We agree with the decisions of the district courts. An entity that is aware that its interests may be impaired by the outcome of the litigation is obligated to seek intervention as soon as it is reasonably apparent that it is entitled to intervene.See NAACP v. New York, 413 U.S. at 367, 93 S. Ct. at 2604; Cuyahoga Valley Ry. Co. v. Tracy, 6 F.3d 389, 396 (6th Cir. 1993); Stotts v. Memphis Fire Dep't, 679 F.2d 579, 584 & n. 3 (6th Cir. 1982) (applicants "should have attempted to intervene when they first became aware of the action, rather than adopting a 'wait-and-see' approach"). Given that the settlement agreements specifically address training and the delivery of services in the community, "it would not have required unusual prescience on the part of the intervenors to recognize that their interests were implicated" when the decree was first proposed. Cuyahoga Valley Ry. Co., 6 F.3d at 396. This factor weighs against timely intervention by CMRA.
4.Prejudice to the Parties
CMRA claims that there is no prejudice to the parties because CMRA does not dispute any issues in the present settlement agreements. The district judges concluded that allowing intervention at this late stage of the proceeding would add a complicated issue to the litigation. They held that the issues raised by CMRA went beyond the scope of the suit's initial focus on the constitutional issue and statutory rights of developmentally disabled residents of state facilities and would require considerable time and expense unnecessary in light of CMRA's access to other fora for resolution of its concern. While CMRA has agreed not to dispute the terms of the settlement agreements, it has not made the same promise as to the remedial plans, the drafting of which involved the participation of more than 2100 stakeholders over many months. There is a risk, to the extent CMRA seeks to intervene to discuss reimbursement rates, payment methodologies, or any other items on its list of grievances, that prejudice against the other parties will occur; such attempts may force the parties into collateral litigation over economic issues in cases that have already settled the merits of plaintiffs' claims. See Bradley v. Milliken, 828 F.2d 1186, 1194 (6th Cir. 1987). This factor also weighs against CMRA's intervention.
In People First, CMRA admits that there are no unusual circumstances supporting intervention. In United States v. Tennessee CMRA contends there are unusual circumstances because of the pending appeals and active proceedings concerning compliance with the district court's orders. However, nothing in these proceedings has any effect on CMRA directly. The State of Tennessee, not the CMRA, is ultimately responsible for the funding of its mental health system to comply with the United States Constitution, federal statutes, and the courts' orders.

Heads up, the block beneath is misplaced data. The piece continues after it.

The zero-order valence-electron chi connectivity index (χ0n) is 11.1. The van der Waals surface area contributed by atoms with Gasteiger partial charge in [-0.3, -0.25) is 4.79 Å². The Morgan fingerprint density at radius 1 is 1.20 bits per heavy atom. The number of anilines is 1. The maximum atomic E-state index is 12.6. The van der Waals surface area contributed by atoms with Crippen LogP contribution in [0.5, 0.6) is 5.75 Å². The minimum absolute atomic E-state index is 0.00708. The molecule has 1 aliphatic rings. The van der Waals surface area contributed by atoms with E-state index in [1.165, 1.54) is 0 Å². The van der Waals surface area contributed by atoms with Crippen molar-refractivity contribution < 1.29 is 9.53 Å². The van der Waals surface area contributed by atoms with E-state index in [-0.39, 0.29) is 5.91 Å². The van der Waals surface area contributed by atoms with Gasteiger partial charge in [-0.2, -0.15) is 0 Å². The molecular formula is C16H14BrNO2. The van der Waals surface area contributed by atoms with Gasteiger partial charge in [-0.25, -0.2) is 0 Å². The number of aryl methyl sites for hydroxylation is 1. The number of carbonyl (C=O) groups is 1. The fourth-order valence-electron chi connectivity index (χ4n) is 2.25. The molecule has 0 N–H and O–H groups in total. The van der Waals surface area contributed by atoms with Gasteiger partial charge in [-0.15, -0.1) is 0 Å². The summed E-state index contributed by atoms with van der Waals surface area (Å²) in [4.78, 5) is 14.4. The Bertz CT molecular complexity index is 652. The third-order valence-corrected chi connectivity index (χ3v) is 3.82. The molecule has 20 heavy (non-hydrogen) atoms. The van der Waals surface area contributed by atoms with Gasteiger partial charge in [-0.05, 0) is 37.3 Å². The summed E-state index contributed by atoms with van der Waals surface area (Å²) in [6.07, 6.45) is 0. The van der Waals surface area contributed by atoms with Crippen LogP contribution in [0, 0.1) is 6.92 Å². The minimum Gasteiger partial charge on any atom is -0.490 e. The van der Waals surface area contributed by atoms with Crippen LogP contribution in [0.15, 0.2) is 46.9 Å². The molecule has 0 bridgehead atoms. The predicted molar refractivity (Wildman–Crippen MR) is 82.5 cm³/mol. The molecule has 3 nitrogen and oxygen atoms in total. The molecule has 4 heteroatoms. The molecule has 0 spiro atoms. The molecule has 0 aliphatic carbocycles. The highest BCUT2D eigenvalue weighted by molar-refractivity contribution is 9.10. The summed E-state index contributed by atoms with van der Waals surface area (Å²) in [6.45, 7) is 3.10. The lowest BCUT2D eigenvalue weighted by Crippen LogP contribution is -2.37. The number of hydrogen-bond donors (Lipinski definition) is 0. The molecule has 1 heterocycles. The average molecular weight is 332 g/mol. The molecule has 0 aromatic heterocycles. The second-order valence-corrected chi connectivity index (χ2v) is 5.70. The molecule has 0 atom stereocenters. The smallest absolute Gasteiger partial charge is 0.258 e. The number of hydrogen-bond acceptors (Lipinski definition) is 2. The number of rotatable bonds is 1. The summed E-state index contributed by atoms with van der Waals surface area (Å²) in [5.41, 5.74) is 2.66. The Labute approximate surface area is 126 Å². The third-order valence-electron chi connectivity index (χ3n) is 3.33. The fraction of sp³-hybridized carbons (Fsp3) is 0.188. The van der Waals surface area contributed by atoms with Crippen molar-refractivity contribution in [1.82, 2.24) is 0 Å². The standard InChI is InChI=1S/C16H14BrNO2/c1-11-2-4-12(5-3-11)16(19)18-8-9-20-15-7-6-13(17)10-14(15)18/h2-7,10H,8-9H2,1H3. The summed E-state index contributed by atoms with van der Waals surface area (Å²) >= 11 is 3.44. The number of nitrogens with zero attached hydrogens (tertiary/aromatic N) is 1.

CMRA has not shown that any of the factors that determine timeliness of intervention weigh in favor of allowing it to intervene this late in either lawsuit. Therefore, we are left with a "definite and firm conviction that the courts ... did not commit a clear error of judgment." Huey, 230 F.3d at 228.
B. Whether CMRA has a substantial legal interest in the subject matter of the pending litigation, which may be impaired.
CMRA claims that it has a substantial interest in this litigation because of its economic interest in how community service programs are funded and because of the lock-in procedure established in the settlement agreements that affect how community-based services are provided. We have held, that:
[I]n this circuit we subscribe to a "rather expansive notion of the interest sufficient to invoke intervention of right."Michigan State AFL-CIO v. Miller, 103 F.3d 1240, 1245 (6th Cir. 1997). For example, an intervenor need not have the same standing necessary to initiate a lawsuit. See id.; Purnell v. City of Akron, 925 F.2d 941, 948 (6th Cir. 1991). We have also "cited with approval decisions of other courts 'rejecting the notion that Rule 24(a)(2) requires a specific legal or equitable interest." Miller, 103 F.3d at 1245 (quoting Purnell, 925 F.2d at 948). "The inquiry into the substantiality of the claimed interest is necessarily fact specific." Id.
Grutter v. Bollinger, 188 F.3d 394, 398 (6th Cir. 1999). We review the decisions of the district courts de novo to determine whether they properly held that CMRA did not establish a substantial interest in the litigation. See Stupak-Thrall, 226 F.3d at 471.